Giving Criminals A Bad Name


August 18, 1991|By Dave Barry

Somebody has got to do something about crime in the streets. Every day it seems as though there are more criminals running loose out there, and the quality of their work is pathetic.

I base this statement on a crime experience I had recently in the streets of New York City while visiting Calvin Trillin, who lives in New York and divides his time pretty much equally between being a well-known writer and trying to park his car. This experience, which I am not making up, occurred as we were returning to Calvin's house at about 1 a.m. after an evening of business-related, non-personal, tax-deductible literary research.

Just as we reached his door, a criminal appeared from out of the darkness and attempted to rob us. Up to that point, I have no criticism of the criminal's technique. He had done an excellent job of victim selection: In terms of physical courage, Calvin and I were probably the two biggest weenies abroad in Manhattan at that hour. A competent criminal, armed with any plausible weapon, including a set of nail clippers, could have had us immediately begging for mercy and handing over our wallets and promising to raise additional cash first thing in the morning by applying for second mortgages.

But this criminal had a terrible plan of action. He had both hands in his jacket pockets, and he was thrusting the jacket material out toward us, the way the bad guy's jacket sticks out on TV when he has a gun in his pocket and he doesn't want everybody to see it. Clearly Calvin and I were supposed to think that the criminal had two guns pointing at us.

Here's what the criminal said: "I'll blow both of your heads off."

Later on, in our detailed post-crime critique, Calvin and I found numerous flaws in this approach. For one thing, if the criminal really had two guns, why on earth would he hide them? As Calvin pointed out: "You would definitely want to show your guns to a couple of schlubs like us."

Also, two guns was definitely overkill. According to my calculations, two guns figures out to one gun per hand, which raises the question: How was the criminal planning to take our wallets? Was he going to ask us to hold one of his guns for him? Was he going to have us stick the wallets in his mouth? If so, he would have had trouble giving us our post-robbery instructions, such as "Don't try following me!" or "Don't try anything funny!"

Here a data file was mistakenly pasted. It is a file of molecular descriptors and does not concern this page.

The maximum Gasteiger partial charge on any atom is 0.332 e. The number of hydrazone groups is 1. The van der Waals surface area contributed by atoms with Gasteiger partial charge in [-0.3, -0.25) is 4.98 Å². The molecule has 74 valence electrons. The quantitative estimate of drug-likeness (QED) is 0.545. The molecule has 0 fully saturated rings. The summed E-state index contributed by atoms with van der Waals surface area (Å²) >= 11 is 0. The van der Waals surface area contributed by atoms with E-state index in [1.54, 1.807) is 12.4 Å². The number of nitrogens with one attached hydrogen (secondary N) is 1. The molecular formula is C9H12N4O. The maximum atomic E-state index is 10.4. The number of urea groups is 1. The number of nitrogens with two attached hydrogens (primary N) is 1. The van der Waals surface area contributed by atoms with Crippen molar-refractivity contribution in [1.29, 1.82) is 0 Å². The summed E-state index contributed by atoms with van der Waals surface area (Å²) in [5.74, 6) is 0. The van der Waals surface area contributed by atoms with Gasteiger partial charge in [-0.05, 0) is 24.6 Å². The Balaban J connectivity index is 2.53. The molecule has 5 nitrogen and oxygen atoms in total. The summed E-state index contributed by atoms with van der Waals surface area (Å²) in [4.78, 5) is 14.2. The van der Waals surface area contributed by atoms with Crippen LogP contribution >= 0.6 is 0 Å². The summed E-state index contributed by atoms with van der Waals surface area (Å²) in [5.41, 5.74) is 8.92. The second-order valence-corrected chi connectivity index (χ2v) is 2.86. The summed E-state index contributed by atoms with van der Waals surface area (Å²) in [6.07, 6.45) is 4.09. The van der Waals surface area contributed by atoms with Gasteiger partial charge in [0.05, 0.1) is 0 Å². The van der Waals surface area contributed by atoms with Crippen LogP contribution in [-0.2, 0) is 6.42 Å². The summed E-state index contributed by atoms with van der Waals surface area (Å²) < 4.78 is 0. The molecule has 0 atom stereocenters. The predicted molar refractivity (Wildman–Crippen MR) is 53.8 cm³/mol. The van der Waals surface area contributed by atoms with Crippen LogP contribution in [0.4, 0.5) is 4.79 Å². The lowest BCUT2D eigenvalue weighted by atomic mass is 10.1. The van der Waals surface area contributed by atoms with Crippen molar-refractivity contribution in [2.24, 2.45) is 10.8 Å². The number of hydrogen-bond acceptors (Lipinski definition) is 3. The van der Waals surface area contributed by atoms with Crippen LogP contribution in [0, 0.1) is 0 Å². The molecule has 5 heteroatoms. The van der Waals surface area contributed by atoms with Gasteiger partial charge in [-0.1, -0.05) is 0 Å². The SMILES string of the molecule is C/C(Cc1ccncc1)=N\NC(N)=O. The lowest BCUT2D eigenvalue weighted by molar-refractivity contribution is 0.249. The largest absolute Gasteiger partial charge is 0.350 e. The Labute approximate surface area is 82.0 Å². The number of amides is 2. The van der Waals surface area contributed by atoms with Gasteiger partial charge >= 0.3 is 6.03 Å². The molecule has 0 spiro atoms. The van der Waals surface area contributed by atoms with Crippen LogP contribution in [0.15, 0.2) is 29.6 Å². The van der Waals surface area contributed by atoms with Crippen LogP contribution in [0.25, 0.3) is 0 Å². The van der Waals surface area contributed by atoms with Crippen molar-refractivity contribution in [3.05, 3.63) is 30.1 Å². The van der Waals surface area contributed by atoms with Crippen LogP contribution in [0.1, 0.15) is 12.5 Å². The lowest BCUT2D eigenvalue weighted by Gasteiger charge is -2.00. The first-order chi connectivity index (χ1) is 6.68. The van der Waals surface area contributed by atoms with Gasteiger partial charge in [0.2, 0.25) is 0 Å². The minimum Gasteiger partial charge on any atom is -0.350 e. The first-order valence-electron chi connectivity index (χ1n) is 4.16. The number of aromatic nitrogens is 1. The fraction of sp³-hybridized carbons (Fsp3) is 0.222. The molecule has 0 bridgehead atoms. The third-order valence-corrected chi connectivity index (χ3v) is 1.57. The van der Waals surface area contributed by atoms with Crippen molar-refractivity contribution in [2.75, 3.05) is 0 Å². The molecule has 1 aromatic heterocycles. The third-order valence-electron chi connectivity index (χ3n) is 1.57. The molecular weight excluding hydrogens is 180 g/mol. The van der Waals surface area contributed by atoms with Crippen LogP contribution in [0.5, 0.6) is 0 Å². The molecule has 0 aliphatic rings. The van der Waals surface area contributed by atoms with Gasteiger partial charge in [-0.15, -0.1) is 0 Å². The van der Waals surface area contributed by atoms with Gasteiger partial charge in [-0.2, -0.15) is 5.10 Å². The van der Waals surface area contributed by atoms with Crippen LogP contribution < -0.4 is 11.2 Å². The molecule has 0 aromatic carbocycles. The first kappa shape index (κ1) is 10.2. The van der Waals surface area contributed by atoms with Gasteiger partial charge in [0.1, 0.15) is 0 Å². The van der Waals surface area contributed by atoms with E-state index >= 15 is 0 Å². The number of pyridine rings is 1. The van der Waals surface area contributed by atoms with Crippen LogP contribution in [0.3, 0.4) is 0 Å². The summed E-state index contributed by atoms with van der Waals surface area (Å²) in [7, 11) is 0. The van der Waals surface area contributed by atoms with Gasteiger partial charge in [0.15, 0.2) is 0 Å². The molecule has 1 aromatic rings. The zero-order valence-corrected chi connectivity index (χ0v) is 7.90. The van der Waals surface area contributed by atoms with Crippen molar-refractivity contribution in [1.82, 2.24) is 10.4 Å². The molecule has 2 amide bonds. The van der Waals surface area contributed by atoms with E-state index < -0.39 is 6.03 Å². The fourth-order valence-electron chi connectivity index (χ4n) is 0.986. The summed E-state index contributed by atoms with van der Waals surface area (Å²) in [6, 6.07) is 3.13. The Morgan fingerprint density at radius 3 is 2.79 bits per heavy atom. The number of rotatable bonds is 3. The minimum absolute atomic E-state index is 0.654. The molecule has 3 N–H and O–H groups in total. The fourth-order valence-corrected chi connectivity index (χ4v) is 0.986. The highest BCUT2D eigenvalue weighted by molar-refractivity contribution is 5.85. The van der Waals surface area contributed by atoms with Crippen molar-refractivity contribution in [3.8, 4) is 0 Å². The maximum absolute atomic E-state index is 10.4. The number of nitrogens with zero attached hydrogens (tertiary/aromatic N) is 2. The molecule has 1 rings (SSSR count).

Criminal (with his hands in his pockets and our wallets in his mouth): Donghh ghry angyghing ghunny!

Me: What?

Criminal (getting angry): Donghh ghry angyghing ghunny!

Calvin: I think he's saying, "Don't I have a big tummy."

Me (hastily): No! You're very svelte! Really! Sir!

But the criminal's silliest move, in my opinion, was threatening to blow both of our heads off. That would be an absurd waste of bullets. A much more efficient way to gain our cooperation would have been to simply blow Calvin's head off. I would then have cooperatively handed over Calvin's wallet.

So it was a very poorly planned robbery. I would like to say that Calvin and I, even as we were staring down the menacing barrels of the criminal's jacket pockets, instantly detected all the flaws with our computerlike brains. But frankly, due to the amount of literary research we had done that evening, our brains were not ** so much in computer mode as in Hubble Space Telescope mode, if you get my drift.

Nevertheless I'm very proud of how we handled the situation. Actually, it was Calvin who took charge. You never really know what kind of gumption a man has, what kind of spine, what kind of plain old-fashioned "guts," until you see how he handles himself when the chips are down and all the marbles are on the line. Calvin looked at the criminal, and he looked at me, and then, drawing on some inner reserve of strength and courage, he pressed the intercom button and said, "Alice, let us in."

Alice is Calvin's wife. She buzzed the door lock, and we opened the door and went inside, leaving the criminal out there with his jacket pockets still pointing at us. He never did blow our heads off, although the next morning I wished that he had.

Anyway, it was a pretty sorry performance, and if he is in any way representative of the criminals out there today, this is yet another area where the United States is heading down the tubes. I hope that the criminal, if he is reading this, has enough self-respect to learn from the criticisms I've outlined here and get his act together. Although in all fairness I should warn him that Calvin and I have given our performance some thought, and if this criminal ever tries to rob us again, he might be in for a little surprise. Because next time we're going to take strong, decisive action. Next time, we're going to have Alice come out and give him a piece of her mind. *

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